Q. What is it about 1980s music that is so popular – even with younger people now? “It’s very eclectic, you know? Everything was in the 1980s – it wasn’t just sharp haircuts, shoulder pads and synthesisers – there was a lot of prog rock, rock soul, disco, R&B. All kinds of different grooves all happening in parallel. There was something for everybody and it all came under that beautiful umbrella that we call pop.”

Q. What new artists do you like? “I’m listening a lot to Lizzo, really enjoying what she does and how she’s doing it. Thomas Paul, too; I did a bit of work with him over lockdown on his first album Black Country Disco which is awesome! I went to his album launch for Life In Plastic the other night at the Vauxhall Tavern which was fantastic.”

Q. What’s your first memory of music? “I was born in 1960 and the first memories I can trace back are ’67 & ’68 when I was seven and eight. The Beatles – listening to Penny Lane in the back of the car, while my dad was driving us up to Liverpool to see my nan. I remember Cilla Black Anyone Who Had A Heart and Richard Harris MacArthur Park and Gene Pitney 24 Hours from Tulsa. All these beautiful epic songs.”

Q. Thanks Kim we can’t wait to see you. “Thank you! And may I just say that anyone who misses these shows can come to my Pop Won’t Stop Greatest Hits Tour in September when I’ll be up and down the country. There’s a lot of sadness and there are terrible things in the world right now, but there’s a lot of beauty too, so don’t think it’s wrong to focus on that.”

Visit heritagelive.net & kimwilde.com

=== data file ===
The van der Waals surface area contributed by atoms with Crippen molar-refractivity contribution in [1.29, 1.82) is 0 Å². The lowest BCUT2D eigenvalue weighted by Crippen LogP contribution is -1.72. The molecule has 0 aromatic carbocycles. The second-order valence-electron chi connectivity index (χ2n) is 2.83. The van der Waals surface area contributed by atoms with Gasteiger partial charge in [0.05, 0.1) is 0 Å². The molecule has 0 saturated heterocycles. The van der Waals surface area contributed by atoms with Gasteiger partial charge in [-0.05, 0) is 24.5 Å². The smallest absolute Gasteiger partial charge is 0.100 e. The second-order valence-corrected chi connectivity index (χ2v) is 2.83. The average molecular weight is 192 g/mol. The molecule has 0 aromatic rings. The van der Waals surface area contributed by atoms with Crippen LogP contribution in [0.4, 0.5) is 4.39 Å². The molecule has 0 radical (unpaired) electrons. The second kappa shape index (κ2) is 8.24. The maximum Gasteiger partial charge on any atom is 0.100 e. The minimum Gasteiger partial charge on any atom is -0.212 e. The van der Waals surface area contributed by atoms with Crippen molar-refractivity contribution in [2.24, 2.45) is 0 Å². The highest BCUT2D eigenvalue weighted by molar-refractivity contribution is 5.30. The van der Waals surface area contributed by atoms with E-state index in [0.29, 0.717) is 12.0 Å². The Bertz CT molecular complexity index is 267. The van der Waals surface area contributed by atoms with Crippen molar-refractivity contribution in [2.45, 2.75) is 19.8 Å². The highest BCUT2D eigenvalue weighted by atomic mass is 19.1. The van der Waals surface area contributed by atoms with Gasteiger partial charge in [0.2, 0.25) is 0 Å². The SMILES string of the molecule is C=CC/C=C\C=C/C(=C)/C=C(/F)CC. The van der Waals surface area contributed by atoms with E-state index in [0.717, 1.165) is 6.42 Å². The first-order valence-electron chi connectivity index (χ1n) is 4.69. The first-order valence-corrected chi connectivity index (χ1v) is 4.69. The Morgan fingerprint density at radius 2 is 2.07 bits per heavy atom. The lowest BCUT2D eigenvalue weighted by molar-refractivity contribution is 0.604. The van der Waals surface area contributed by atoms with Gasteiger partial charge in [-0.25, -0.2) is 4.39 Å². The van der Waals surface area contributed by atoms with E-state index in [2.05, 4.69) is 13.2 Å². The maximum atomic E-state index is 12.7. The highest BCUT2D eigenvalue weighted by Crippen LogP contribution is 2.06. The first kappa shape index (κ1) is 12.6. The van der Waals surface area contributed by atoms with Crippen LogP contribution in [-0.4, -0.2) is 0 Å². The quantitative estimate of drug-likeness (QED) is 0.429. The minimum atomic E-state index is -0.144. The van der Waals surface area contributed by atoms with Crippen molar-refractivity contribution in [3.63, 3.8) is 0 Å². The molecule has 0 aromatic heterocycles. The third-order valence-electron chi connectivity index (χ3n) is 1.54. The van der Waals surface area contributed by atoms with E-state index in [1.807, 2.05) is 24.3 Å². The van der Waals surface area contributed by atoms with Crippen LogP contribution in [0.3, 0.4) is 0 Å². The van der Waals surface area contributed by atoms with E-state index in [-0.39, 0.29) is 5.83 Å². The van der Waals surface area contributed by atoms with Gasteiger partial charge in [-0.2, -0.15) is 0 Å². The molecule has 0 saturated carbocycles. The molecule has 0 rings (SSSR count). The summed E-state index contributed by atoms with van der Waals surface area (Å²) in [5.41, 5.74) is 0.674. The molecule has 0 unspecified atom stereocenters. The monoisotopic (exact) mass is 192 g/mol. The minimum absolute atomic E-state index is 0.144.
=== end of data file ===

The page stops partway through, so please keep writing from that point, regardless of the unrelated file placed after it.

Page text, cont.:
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Star Q&A: Katherine Jenkins

Liz Nicholls

Liz Nicholls chats to mezzo soprano Katherine Jenkins OBE ahead of her performance at Henley Festival, 6th-10th July.

Q. Hello Katherine! You’ve performed for popes, presidents and princes as well as that wonderful Jubilee performance for The Queen. Which of these, if any, has made you the most nervous? “I was nervous the very first time I performed for The Queen, at the Festival of Remembrance in Albert Hall, especially because you have the afternoon performance then The Queen comes for the evening performance which made me more and more more nervous! And as I’ve become more of a fan over the years I’ve actually become more nervous. You never get blasé about singing for her. Anyone backstage at these events who says ‘oh I’m not that bothered’ I just don’t believe them! The Queen always makes me want to do my best. Because of the admiration I have for her I think that it makes me want to pull out my best performance because that’s what she deserves.”